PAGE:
Academy Award nominee Virginia Madsen provides the voice for Hippolyta, Queen of the Amazons.

A prior relationship is revealed in an opening battle between Ares (voiced by Alfred Molina) and Hippolyta (voiced by Virginia Madsen).

Hippolyta, voiced by Academy Award-nominated actress Virginia Madsen, holds her sword to the throat of God of War Ares, voiced by Alfred Molina.

Queen Hippolyta, mother of Princess Diana/Wonder Woman, exhibits her Amazonian strength during the film's opening battle sequence.

Queen Hippolyta preares to fend off one of Ares' villainous minion.

Battle-savvy Persephone rescues her scholarly sister Alexa during battle.

Alexa hides from an intimidating opponent during a battle scene.

Ares brings his battle with Wonder Woman to Washington D.C., and President Elect Obama might just need to consider some renovations before he moves in this January.

Steve Trevor gets his first look at the Amazons.

Steve Trevor is interrogated by Queen Hippolyta and Artemis in a funny moment.

Alfred Molina voices Ares, The God of War.

Ares pauses for a moment to see Cerberus, the three-headed dog
guarding the gates to the Underworld – where Hades awaits Ares' visit.


As Hippolyta watches, Ares has his powers restrained by wristbands
melded onto his arms by bolts of lightning courtesy of Zeus.


Oliver Platt provides the voice of Hades.

Zeus issues his commands from the clouds. Zeus is voiced by “Navy NCIS” star David McCallum.

Hera offers a compassionate compromise from her lofty throne. Hera is voiced by “CSI” star Marg Helgenberger.

Queen Hippolyta and Artemis prepare for battle with Ares' villainous forces.

Princess Diana and Steve Trevor don't exactly hit it off in their initial meeting.

Artemis (center, voiced by Rosario Dawson) takes the lead during a gathering of Amazonians. Princess Diana, later to be known as Wonder Woman, stands immediately to the right of Artemis.

Wonder Woman gets the upper hand, er, lasso on Ares' henchman Deimos during a thrilling action sequence.

Steve Trevor reacts angrily to Ares' affront to an American icon.

Ares assumes an even more menacing figure in battle as the primary villain. Ares is voiced by Alfred Molina.

Amazonian warrior Persephone prepares for a fight. Actress Vicki Lewis provides the voice of Persephone.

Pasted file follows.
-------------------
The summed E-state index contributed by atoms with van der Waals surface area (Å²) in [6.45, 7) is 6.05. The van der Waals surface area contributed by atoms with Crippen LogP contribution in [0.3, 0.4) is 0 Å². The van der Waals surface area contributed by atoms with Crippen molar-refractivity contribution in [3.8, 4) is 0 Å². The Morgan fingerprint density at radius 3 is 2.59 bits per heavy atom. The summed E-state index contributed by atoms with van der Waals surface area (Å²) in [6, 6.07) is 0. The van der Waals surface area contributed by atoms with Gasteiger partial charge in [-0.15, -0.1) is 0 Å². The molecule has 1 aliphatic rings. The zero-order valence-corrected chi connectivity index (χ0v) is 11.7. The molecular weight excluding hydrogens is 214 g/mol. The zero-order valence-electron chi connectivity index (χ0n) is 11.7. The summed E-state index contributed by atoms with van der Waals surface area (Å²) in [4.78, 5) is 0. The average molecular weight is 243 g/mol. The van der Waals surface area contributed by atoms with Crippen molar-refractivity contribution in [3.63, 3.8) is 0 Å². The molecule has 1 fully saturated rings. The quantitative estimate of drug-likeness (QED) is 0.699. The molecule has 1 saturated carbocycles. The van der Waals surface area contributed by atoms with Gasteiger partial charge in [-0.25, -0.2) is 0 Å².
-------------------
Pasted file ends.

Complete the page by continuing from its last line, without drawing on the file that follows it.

Persephone is one of the key characters in the Amazon's battle with Ares. Actress Vicki Lewis provides the voice of Persephone.

Queen Hippolyta (left) and Artemis (center) don't appreciate Steve Trevor's unrefined humor. Trevor is voiced by Nathan Fillion, while Hippolyta and Artemis are voiced by Virginia Madsen and Rosario Dawson, respectively.

Steve Trevor, as voiced by Nathan Fillion, crash lands after a heated dogfight .

Steve Trevor's first fight of the film is with Princess Diana, the soon-to-become title character.

Artemis, the Amazons’ lead warrior, prepares for battle. Rosario Dawson supplies the voice of Artemis.

Artemis wields her mighty sword in leading the Amazons against the forces of Ares. Rosario Dawson supplies the voice of Artemis.

Artemis is pinned between two swords in the heat of battle. Rosario Dawson supplies the voice of Artemis.

Early reviews say that Wonder Woman, the newest DC Universe animated original movie, packs an incredible punch with its mix of action and humor.

The Wonder Woman screening at WonderCon on February 27, 2009 will include (from left) director Lauren Montgomery, screenwriter Michael Jelenic, DC Comics Senior Vice President of Creative Affairs Gregory Noveck and producer Bruce Timm, along with Academy Award nominee Virginia Madsen.

Wonder Woman director Lauren Montgomery signs autographs at Comic-Con 2008.

Wonder Woman screenwriter Michael Jelenic takes questions during a panel at Comic-Con 2008. (Photo courtesy of Gary Miereanu)

Three-time Emmy Award winner and animation legend Bruce Timm is the producer of Wonder Woman.

Nathan Fillion (pictured with casting/dialogue director Andrea Romano) was a featured panelist at San Diego Comic-Con in 2008, where he discussed his upcoming role as Steve Trevor.

David McCallum records his lines as Zeus.

Alfred Molina provides the voice of Ares.

Actress Vicki Lewis and comics legend Darwyn Cooke pause for a moment during an autograph session at WonderCon 2008. Lewis, who voiced Iris West in Cooke's “Justice League: The New Frontier,” has now provided the voice for Amazonian warrior Persephone for Wonder Woman.

Wonder Woman casting and dialogue director Andrea Romano during the DC Universe films panel at Comic-Con 2008.

Other images from Wonder Woman are below.